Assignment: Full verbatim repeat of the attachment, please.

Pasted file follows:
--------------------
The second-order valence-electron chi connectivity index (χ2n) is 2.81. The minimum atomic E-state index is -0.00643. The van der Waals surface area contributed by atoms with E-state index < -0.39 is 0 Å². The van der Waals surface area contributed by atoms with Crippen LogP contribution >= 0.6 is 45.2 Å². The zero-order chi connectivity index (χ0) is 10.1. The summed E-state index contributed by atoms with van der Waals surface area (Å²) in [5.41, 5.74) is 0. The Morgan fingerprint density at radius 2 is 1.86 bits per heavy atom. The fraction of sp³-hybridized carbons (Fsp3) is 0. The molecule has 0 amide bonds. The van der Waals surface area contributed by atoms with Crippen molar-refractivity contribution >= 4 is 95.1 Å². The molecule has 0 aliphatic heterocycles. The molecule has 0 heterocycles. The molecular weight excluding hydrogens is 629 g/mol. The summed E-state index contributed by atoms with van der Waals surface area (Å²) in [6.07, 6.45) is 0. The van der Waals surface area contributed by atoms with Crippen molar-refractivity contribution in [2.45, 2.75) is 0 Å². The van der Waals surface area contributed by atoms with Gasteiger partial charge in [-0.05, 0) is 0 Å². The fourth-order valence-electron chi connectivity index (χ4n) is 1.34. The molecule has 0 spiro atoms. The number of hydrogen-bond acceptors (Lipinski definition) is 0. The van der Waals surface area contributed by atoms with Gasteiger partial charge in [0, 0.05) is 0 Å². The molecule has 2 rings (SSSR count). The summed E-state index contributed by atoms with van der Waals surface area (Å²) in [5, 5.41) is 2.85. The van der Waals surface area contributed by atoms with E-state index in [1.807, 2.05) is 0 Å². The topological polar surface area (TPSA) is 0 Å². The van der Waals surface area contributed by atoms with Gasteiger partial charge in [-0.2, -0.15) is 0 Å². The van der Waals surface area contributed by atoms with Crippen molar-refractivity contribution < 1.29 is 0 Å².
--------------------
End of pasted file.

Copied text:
The second-order valence-electron chi connectivity index (χ2n) is 2.81. The minimum atomic E-state index is -0.00643. The van der Waals surface area contributed by atoms with E-state index < -0.39 is 0 Å². The van der Waals surface area contributed by atoms with Crippen LogP contribution >= 0.6 is 45.2 Å². The zero-order chi connectivity index (χ0) is 10.1. The summed E-state index contributed by atoms with van der Waals surface area (Å²) in [5.41, 5.74) is 0. The Morgan fingerprint density at radius 2 is 1.86 bits per heavy atom. The fraction of sp³-hybridized carbons (Fsp3) is 0. The molecule has 0 amide bonds. The van der Waals surface area contributed by atoms with Crippen molar-refractivity contribution >= 4 is 95.1 Å². The molecule has 0 aliphatic heterocycles. The molecule has 0 heterocycles. The molecular weight excluding hydrogens is 629 g/mol. The summed E-state index contributed by atoms with van der Waals surface area (Å²) in [6.07, 6.45) is 0. The van der Waals surface area contributed by atoms with Crippen molar-refractivity contribution in [2.45, 2.75) is 0 Å². The van der Waals surface area contributed by atoms with Gasteiger partial charge in [-0.05, 0) is 0 Å². The fourth-order valence-electron chi connectivity index (χ4n) is 1.34. The molecule has 0 spiro atoms. The number of hydrogen-bond acceptors (Lipinski definition) is 0. The van der Waals surface area contributed by atoms with Gasteiger partial charge in [0, 0.05) is 0 Å². The molecule has 2 rings (SSSR count). The summed E-state index contributed by atoms with van der Waals surface area (Å²) in [5, 5.41) is 2.85. The van der Waals surface area contributed by atoms with E-state index in [1.807, 2.05) is 0 Å². The topological polar surface area (TPSA) is 0 Å². The van der Waals surface area contributed by atoms with Gasteiger partial charge in [-0.2, -0.15) is 0 Å². The van der Waals surface area contributed by atoms with Crippen molar-refractivity contribution < 1.29 is 0 Å².